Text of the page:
(CNN) -- Secretary of State Hillary Clinton's Thursday speech on Internet freedom will address the Google censorship fight in China but won't stop there, a top adviser said Wednesday.
Alec Ross, Clinton's senior adviser for innovation, said the address will roll out a new set of policies meant to encourage online freedom worldwide.
"We don't just view the issue of Internet freedom as an issue of freedom of expression," said Ross, speaking at a panel hosted by the nonprofit New America Foundation and Slate magazine in Washington. "But it also goes to the issue of what kind of world we want to live in.
"Do we want to live in a world where there is one Internet ... or do we want to live in a world where the information you have access to, the knowledge you have access to, is based on what country you live in?"
The conversation comes as search-engine giant Google is threatening to shut down its operations in China, five years after agreeing to allow some censorship in exchange for the right to work in that country's massive emerging technology market.
Google said on January 12 that the company and at least 20 others were victims of a "highly sophisticated and targeted attack" originating in China in mid-December, evidently to gain access to the e-mail accounts of Chinese human rights activists.
In a statement that day, Clinton said that Google's allegations of censorship and online attacks by China raised "very serious concerns."
Days later, foreign correspondents in at least two China bureaus of news organizations had their Google e-mail accounts attacked, with e-mails forwarded to a mysterious address, according to the Foreign Correspondents' Club of China.
Google now says it's no longer willing to be censored in China and will consider other options, including leaving the country, if it is not allowed to work without government filters.
Officials at Google briefed State Department staff about last week's attacks, and the department has officially lodged its concerns with China.
"We've asked for an explanation," Ross said. "We've had conversations over the years where we have made clear our concerns about the issue."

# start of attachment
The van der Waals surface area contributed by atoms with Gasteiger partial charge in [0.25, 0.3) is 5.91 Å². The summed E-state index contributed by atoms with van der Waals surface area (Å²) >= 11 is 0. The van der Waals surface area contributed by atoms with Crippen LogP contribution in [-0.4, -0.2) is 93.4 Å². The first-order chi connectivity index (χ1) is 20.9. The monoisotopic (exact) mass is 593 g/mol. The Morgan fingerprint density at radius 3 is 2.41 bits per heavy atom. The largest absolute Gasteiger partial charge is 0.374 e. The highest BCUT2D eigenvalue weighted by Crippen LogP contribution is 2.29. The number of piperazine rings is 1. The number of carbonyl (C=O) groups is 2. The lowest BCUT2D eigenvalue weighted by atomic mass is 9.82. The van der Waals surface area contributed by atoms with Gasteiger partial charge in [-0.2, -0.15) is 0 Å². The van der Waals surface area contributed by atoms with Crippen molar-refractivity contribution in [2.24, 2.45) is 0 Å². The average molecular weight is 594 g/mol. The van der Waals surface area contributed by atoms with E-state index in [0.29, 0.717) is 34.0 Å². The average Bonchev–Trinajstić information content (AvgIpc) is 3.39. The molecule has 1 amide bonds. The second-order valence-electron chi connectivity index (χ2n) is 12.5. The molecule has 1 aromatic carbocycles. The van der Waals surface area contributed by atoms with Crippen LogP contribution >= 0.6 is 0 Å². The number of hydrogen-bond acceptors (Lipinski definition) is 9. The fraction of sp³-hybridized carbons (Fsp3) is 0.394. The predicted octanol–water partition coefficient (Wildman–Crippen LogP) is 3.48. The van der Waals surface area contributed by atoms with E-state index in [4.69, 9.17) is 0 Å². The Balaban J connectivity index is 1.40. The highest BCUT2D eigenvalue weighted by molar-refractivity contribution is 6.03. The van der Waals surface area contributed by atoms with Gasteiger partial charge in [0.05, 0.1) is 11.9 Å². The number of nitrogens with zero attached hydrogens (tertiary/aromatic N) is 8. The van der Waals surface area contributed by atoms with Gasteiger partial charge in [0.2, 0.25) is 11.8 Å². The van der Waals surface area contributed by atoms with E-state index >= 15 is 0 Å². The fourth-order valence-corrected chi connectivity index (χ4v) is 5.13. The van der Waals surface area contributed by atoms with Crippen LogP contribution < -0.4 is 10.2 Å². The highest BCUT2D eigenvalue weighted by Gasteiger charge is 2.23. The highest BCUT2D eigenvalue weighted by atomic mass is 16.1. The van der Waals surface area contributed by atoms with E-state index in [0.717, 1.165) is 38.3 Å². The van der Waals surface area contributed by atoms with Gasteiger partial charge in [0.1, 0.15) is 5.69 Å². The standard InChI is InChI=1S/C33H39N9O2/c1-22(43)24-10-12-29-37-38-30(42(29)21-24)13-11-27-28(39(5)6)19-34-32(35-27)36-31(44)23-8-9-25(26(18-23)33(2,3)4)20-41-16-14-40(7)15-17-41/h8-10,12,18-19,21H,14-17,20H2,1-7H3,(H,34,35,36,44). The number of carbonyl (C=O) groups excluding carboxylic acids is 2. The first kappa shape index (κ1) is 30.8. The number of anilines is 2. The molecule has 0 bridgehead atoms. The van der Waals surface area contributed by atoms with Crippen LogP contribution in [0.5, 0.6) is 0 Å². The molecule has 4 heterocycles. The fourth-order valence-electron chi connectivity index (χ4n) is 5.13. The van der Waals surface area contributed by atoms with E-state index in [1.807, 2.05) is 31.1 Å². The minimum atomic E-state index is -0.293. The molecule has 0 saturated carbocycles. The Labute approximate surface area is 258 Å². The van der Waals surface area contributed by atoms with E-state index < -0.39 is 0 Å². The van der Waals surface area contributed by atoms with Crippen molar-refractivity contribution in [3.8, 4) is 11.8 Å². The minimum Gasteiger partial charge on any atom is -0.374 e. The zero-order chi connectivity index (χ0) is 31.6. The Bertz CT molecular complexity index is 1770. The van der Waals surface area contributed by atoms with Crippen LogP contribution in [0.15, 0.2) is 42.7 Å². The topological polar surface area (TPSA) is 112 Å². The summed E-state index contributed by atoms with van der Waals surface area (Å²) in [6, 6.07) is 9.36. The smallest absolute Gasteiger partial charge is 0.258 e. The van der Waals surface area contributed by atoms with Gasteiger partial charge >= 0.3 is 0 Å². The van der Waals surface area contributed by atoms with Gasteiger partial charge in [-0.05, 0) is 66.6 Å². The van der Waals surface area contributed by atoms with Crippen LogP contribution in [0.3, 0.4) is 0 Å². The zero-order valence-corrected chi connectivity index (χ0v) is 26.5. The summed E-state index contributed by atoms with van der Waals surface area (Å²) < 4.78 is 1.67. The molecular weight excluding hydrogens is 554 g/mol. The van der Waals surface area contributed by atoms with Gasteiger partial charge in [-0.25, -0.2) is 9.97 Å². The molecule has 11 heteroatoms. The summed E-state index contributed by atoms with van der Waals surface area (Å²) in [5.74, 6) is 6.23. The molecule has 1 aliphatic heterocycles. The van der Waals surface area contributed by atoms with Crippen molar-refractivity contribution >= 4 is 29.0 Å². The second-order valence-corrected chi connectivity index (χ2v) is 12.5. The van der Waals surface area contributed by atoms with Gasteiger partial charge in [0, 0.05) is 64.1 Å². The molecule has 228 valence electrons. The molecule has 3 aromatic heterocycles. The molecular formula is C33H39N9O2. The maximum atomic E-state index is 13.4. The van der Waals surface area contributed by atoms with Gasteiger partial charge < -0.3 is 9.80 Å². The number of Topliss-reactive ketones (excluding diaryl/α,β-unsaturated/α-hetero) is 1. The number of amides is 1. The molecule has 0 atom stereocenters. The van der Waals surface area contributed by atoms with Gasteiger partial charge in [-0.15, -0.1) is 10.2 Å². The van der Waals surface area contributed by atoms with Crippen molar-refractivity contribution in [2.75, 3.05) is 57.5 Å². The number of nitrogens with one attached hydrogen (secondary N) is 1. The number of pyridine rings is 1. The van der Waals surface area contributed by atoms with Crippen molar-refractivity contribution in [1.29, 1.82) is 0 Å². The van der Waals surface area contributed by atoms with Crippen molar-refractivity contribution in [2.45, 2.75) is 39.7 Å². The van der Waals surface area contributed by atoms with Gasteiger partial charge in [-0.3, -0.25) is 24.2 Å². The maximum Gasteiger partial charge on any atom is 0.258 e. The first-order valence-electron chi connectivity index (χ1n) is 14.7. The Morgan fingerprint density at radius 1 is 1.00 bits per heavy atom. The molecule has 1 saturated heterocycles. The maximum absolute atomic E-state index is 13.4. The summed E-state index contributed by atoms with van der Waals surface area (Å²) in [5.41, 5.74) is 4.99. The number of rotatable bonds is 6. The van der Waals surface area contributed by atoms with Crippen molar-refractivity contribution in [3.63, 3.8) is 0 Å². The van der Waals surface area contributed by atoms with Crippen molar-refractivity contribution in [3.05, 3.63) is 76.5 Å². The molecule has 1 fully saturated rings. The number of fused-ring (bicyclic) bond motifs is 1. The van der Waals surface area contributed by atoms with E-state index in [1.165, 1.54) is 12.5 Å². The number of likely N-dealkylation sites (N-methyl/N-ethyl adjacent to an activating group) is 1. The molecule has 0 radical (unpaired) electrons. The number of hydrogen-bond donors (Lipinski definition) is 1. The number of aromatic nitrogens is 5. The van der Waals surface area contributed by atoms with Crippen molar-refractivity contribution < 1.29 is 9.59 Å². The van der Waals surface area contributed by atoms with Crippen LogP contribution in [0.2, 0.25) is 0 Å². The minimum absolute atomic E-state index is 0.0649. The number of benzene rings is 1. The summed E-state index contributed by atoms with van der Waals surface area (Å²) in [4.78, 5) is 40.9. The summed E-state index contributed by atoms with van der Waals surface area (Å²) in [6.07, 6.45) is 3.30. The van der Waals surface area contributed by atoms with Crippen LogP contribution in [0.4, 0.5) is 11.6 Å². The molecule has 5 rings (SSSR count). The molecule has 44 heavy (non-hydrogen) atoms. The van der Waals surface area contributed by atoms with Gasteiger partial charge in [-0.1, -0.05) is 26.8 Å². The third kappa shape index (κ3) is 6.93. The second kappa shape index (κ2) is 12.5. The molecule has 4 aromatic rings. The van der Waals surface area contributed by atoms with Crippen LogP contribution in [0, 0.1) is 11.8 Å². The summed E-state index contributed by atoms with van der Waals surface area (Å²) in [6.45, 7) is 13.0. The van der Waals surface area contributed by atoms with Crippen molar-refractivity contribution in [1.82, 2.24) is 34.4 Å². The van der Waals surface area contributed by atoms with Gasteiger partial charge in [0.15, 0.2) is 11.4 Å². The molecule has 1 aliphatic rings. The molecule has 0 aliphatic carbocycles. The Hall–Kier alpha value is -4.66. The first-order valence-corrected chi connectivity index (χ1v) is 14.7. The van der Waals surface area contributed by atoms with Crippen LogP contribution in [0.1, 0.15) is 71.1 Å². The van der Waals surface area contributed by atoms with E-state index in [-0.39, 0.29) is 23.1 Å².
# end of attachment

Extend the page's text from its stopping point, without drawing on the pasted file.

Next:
But he said the Obama administration also knows that the situation is primarily a dispute between a U.S.-based corporation and a foreign government.
"We're taking this very seriously but, all that said, the State Department is not the foreign policy arm of Google," Ross said.
He said Clinton's proposals will address China, but noted that it's far from the only place where the government is known to interfere with online access. Ross said that 31 percent of the world's population is in countries where there is some Internet censorship.
"It's something that's been of a great deal of concern because it really exists at the convergence of economic issues, human rights issues and security issues," Ross said.
Evgeny Morozov, a Georgetown University fellow and contributing editor at Foreign Policy magazine, said that cyberattacks have been recorded more frequently in places like Russia and Eastern Europe than in China, and that such attacks are increasingly being used against activists everywhere.
"Many [nongovernment organizations] and many activists around the globe are now subject to these attacks, which make their sites inaccessible for a few days a month or a few days a week," said Morozov, also a panelist Wednesday. "They're seeing it as a new form of censorship."
Clinton's speech is scheduled for 9:30 a.m. ET at the Newseum in Washington, D.C., and will be streamed live at http://www.state.gov.
In it, Clinton "will lay out the Administration's strategy for protecting freedom in the networked age of the 21st Century," according to a State Department news release.